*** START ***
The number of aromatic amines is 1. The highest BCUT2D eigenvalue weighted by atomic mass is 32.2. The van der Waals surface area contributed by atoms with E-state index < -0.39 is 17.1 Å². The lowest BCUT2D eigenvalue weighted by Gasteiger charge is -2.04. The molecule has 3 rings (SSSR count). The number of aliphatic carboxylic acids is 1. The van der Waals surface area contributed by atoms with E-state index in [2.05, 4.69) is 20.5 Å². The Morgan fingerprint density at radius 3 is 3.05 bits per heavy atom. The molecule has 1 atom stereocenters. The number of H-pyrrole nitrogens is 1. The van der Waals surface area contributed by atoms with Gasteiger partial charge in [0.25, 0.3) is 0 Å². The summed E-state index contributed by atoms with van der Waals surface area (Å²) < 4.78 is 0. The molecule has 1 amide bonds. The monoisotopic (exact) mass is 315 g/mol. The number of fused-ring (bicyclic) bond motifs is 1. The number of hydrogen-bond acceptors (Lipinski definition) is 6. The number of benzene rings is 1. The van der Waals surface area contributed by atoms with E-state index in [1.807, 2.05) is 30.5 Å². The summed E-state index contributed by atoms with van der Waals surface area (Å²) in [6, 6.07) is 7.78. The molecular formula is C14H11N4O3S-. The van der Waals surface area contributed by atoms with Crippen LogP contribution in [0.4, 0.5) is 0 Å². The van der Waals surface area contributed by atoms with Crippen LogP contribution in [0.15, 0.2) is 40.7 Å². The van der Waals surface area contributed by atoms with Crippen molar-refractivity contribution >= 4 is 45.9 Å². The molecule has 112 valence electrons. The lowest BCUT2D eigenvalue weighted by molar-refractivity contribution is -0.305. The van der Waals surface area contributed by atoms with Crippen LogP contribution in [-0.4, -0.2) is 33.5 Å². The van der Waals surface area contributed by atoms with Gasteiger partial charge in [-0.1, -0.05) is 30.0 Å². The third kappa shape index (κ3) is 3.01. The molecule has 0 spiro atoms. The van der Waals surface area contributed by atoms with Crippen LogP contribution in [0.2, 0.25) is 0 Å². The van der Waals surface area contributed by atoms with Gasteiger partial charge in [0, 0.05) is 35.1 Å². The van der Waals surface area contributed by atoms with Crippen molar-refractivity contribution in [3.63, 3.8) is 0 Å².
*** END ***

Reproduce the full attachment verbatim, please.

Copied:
The number of aromatic amines is 1. The highest BCUT2D eigenvalue weighted by atomic mass is 32.2. The van der Waals surface area contributed by atoms with E-state index < -0.39 is 17.1 Å². The lowest BCUT2D eigenvalue weighted by Gasteiger charge is -2.04. The molecule has 3 rings (SSSR count). The number of aliphatic carboxylic acids is 1. The van der Waals surface area contributed by atoms with E-state index in [2.05, 4.69) is 20.5 Å². The Morgan fingerprint density at radius 3 is 3.05 bits per heavy atom. The molecule has 1 atom stereocenters. The number of H-pyrrole nitrogens is 1. The van der Waals surface area contributed by atoms with Gasteiger partial charge in [0.25, 0.3) is 0 Å². The summed E-state index contributed by atoms with van der Waals surface area (Å²) < 4.78 is 0. The molecule has 1 amide bonds. The monoisotopic (exact) mass is 315 g/mol. The number of fused-ring (bicyclic) bond motifs is 1. The number of hydrogen-bond acceptors (Lipinski definition) is 6. The number of benzene rings is 1. The van der Waals surface area contributed by atoms with E-state index in [1.807, 2.05) is 30.5 Å². The summed E-state index contributed by atoms with van der Waals surface area (Å²) in [6, 6.07) is 7.78. The molecular formula is C14H11N4O3S-. The van der Waals surface area contributed by atoms with Crippen LogP contribution in [0.4, 0.5) is 0 Å². The van der Waals surface area contributed by atoms with Crippen LogP contribution in [0.15, 0.2) is 40.7 Å². The van der Waals surface area contributed by atoms with Crippen molar-refractivity contribution >= 4 is 45.9 Å². The molecule has 112 valence electrons. The lowest BCUT2D eigenvalue weighted by molar-refractivity contribution is -0.305. The van der Waals surface area contributed by atoms with Crippen LogP contribution in [-0.4, -0.2) is 33.5 Å². The van der Waals surface area contributed by atoms with Gasteiger partial charge in [-0.1, -0.05) is 30.0 Å². The third kappa shape index (κ3) is 3.01. The molecule has 0 spiro atoms. The van der Waals surface area contributed by atoms with Crippen LogP contribution in [0.2, 0.25) is 0 Å². The van der Waals surface area contributed by atoms with Gasteiger partial charge in [0, 0.05) is 35.1 Å². The van der Waals surface area contributed by atoms with Crippen molar-refractivity contribution in [3.63, 3.8) is 0 Å².